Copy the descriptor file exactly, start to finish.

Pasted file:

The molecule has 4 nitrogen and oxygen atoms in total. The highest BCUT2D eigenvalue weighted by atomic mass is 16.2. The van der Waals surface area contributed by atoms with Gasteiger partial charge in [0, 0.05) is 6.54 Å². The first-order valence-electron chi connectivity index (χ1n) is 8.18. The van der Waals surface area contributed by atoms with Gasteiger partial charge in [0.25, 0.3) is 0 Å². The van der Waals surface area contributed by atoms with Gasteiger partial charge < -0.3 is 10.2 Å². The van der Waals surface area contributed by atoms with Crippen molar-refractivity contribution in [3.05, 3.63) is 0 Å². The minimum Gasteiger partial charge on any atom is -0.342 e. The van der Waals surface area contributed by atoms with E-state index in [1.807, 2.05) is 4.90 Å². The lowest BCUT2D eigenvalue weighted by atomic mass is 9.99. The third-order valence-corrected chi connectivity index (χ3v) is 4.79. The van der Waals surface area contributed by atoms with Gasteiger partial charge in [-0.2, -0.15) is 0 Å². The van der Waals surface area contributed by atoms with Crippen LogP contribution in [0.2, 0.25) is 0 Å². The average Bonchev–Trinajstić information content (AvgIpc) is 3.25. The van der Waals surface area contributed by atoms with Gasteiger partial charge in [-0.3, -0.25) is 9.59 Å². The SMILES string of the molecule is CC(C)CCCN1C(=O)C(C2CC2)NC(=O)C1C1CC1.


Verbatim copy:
The molecule has 4 nitrogen and oxygen atoms in total. The highest BCUT2D eigenvalue weighted by atomic mass is 16.2. The van der Waals surface area contributed by atoms with Gasteiger partial charge in [0, 0.05) is 6.54 Å². The first-order valence-electron chi connectivity index (χ1n) is 8.18. The van der Waals surface area contributed by atoms with Gasteiger partial charge in [0.25, 0.3) is 0 Å². The van der Waals surface area contributed by atoms with Gasteiger partial charge < -0.3 is 10.2 Å². The van der Waals surface area contributed by atoms with Crippen molar-refractivity contribution in [3.05, 3.63) is 0 Å². The minimum Gasteiger partial charge on any atom is -0.342 e. The van der Waals surface area contributed by atoms with E-state index in [1.807, 2.05) is 4.90 Å². The lowest BCUT2D eigenvalue weighted by atomic mass is 9.99. The third-order valence-corrected chi connectivity index (χ3v) is 4.79. The van der Waals surface area contributed by atoms with Gasteiger partial charge in [-0.2, -0.15) is 0 Å². The van der Waals surface area contributed by atoms with Crippen LogP contribution in [0.2, 0.25) is 0 Å². The average Bonchev–Trinajstić information content (AvgIpc) is 3.25. The van der Waals surface area contributed by atoms with Gasteiger partial charge in [-0.3, -0.25) is 9.59 Å². The SMILES string of the molecule is CC(C)CCCN1C(=O)C(C2CC2)NC(=O)C1C1CC1.